Although inflation has subsided in recent months, the spending power of those on low incomes is still a long way below its pre-recession level.
Low income consumers can face the additional disadvantage of paying more for the same goods and services as compared with higher income consumers. Attempts have been made by regulators and the government to address some of these problems. But some policies have fallen short because of an incomplete understanding of how low income consumers interact with different markets.
This report draws on new data analysis, interviews and focus groups, and a nationally representative poll to provide an in-depth understanding of low income consumers’ experiences of value in different markets. Where there are disadvantages, it sets out why these exist along with different strategies that low income consumers can adopt to overcome them. Based on these insights, the report sets out four key areas to be addressed by policymakers to ensure markets are better tailored to the needs and demands of low income consumers.
- The report finds that only 30% of households with annual incomes of £14,000 or less had switched telecoms or energy provider in the past two years, compared to 57% of households with annual incomes between £41,000-£50,000.
- Many low income consumers reported they felt frustrated that it was sometimes necessary to threaten to leave an existing provider before being offered a better value deal.
- Low income respondents viewed the fees charged for landline internet as particularly bad value – only 49% of households with annual incomes below £14,000 reported these landline charges as good value, compared to 78% of households with annual incomes between £41,000-£50,000.
- Low income households were less likely to feel that running a car offered good value compared to higher income households – only 35% of households with annual incomes below £14,000 reported running a car as good value, compared to 49% of households with annual incomes between £41,000-£50,000.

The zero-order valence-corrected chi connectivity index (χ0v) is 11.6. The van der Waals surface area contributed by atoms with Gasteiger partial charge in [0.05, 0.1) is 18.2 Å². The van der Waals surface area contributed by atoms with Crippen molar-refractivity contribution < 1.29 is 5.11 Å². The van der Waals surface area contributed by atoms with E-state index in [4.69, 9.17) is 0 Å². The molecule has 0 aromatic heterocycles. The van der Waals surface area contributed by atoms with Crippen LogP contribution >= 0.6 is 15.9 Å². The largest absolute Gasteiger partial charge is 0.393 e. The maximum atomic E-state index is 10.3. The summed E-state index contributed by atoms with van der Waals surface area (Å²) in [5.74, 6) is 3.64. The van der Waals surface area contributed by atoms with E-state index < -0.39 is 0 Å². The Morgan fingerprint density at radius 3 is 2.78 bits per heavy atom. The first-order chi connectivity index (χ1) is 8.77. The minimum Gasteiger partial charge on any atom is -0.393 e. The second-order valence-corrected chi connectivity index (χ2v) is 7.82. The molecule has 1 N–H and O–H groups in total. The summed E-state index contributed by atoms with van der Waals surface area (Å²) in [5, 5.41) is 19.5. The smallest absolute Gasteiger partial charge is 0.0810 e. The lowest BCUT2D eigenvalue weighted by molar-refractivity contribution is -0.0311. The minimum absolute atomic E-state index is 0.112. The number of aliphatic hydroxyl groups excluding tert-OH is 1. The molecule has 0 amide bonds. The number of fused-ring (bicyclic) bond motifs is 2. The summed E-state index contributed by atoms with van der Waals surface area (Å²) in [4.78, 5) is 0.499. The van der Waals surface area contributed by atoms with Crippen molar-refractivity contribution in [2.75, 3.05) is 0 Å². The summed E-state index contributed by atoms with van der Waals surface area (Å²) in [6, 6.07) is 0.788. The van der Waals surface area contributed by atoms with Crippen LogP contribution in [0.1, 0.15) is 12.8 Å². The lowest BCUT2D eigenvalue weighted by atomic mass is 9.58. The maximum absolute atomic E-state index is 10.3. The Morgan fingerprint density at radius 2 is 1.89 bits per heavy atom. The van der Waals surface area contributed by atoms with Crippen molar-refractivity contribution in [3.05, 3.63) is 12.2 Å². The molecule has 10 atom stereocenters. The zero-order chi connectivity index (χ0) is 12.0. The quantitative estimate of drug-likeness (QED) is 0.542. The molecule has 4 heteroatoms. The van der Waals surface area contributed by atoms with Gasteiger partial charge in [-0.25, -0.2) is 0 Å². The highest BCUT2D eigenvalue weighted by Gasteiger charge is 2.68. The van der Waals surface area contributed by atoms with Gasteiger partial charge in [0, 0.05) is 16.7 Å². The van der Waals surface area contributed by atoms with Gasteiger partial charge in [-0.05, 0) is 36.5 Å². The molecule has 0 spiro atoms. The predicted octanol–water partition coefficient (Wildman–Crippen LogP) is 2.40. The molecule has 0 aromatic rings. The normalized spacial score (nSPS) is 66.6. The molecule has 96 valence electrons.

- In the energy market, low income respondents felt suppliers didn’t communicate billing or pricing information clearly and that the information they did receive could, at times, be ‘misleading’.
- However, low income respondents identified public transport and grocery shopping as areas in which they felt able to extract better value for money.
- The SMF calls on regulators to allow reverse auction schemes in UK consumer markets – such as energy or telecommunications. This would shift responsibility onto companies to generate competition, rather than relying on consumers to shop around for the best deal, creating a mechanism to drive competition and value. The report points to a similar successful reverse auction scheme in the US energy market (the Energy Auction House), where suppliers bid online in real-time against each other to provide consumers with the best quotes for their requirements.
- Increase consumer access to information: Provide a barcode or quick-response (QR) code with each bill consumers receive to allow them to compare prices more easily using mobile technology. Require companies to give comparison information at the point of sale (as already happens in many supermarkets for grocery shopping).
- Encourage greater use of collective switching: Collective switching schemes increase the bargaining power of consumers by negotiating as a group and could be implemented by housing associations, local authorities and other trusted intermediaries
- Move towards charging per unit, rather than having fixed cost tariffs: For example, reduce or eliminate the per-day costs for gas and electricity which result in poor value for those using small quantities
- Provide better value for those budgeting in the short term: Policymakers should put pressure on companies to increase product flexibility for those budgeting weekly
Podcast of the launch event: